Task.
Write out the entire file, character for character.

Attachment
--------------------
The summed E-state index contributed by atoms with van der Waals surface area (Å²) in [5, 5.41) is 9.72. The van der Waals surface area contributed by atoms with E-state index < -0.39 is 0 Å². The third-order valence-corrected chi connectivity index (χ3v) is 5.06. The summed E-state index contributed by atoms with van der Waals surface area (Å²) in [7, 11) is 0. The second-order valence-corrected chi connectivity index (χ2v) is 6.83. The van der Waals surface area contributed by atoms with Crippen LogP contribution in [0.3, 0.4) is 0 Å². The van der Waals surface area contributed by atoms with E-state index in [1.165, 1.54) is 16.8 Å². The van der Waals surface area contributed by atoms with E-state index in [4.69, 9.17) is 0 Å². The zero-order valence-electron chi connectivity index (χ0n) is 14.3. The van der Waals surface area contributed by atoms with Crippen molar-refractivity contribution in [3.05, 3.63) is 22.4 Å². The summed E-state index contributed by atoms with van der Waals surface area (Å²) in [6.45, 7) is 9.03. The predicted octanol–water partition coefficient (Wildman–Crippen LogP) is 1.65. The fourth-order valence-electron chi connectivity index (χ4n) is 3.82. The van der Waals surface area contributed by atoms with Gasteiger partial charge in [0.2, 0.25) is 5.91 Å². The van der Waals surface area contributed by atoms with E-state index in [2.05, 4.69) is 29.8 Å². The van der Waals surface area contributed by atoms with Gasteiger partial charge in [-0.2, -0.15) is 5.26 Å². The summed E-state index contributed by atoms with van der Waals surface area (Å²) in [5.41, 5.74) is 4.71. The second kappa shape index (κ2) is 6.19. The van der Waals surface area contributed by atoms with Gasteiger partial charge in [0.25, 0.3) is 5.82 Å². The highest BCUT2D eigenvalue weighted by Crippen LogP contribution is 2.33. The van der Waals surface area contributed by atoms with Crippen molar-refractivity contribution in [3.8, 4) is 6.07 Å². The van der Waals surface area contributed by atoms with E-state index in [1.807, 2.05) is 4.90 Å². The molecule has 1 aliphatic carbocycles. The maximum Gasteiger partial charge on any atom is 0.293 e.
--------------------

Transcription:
The summed E-state index contributed by atoms with van der Waals surface area (Å²) in [5, 5.41) is 9.72. The van der Waals surface area contributed by atoms with E-state index < -0.39 is 0 Å². The third-order valence-corrected chi connectivity index (χ3v) is 5.06. The summed E-state index contributed by atoms with van der Waals surface area (Å²) in [7, 11) is 0. The second-order valence-corrected chi connectivity index (χ2v) is 6.83. The van der Waals surface area contributed by atoms with Crippen LogP contribution in [0.3, 0.4) is 0 Å². The van der Waals surface area contributed by atoms with E-state index in [1.165, 1.54) is 16.8 Å². The van der Waals surface area contributed by atoms with E-state index in [4.69, 9.17) is 0 Å². The zero-order valence-electron chi connectivity index (χ0n) is 14.3. The van der Waals surface area contributed by atoms with Crippen molar-refractivity contribution in [3.05, 3.63) is 22.4 Å². The summed E-state index contributed by atoms with van der Waals surface area (Å²) in [6.45, 7) is 9.03. The predicted octanol–water partition coefficient (Wildman–Crippen LogP) is 1.65. The fourth-order valence-electron chi connectivity index (χ4n) is 3.82. The van der Waals surface area contributed by atoms with Gasteiger partial charge in [0.2, 0.25) is 5.91 Å². The van der Waals surface area contributed by atoms with E-state index in [2.05, 4.69) is 29.8 Å². The van der Waals surface area contributed by atoms with Gasteiger partial charge in [-0.2, -0.15) is 5.26 Å². The summed E-state index contributed by atoms with van der Waals surface area (Å²) in [5.41, 5.74) is 4.71. The second kappa shape index (κ2) is 6.19. The van der Waals surface area contributed by atoms with Gasteiger partial charge in [0.25, 0.3) is 5.82 Å². The highest BCUT2D eigenvalue weighted by Crippen LogP contribution is 2.33. The van der Waals surface area contributed by atoms with Crippen molar-refractivity contribution in [3.8, 4) is 6.07 Å². The van der Waals surface area contributed by atoms with E-state index in [1.807, 2.05) is 4.90 Å². The molecule has 1 aliphatic carbocycles. The maximum Gasteiger partial charge on any atom is 0.293 e.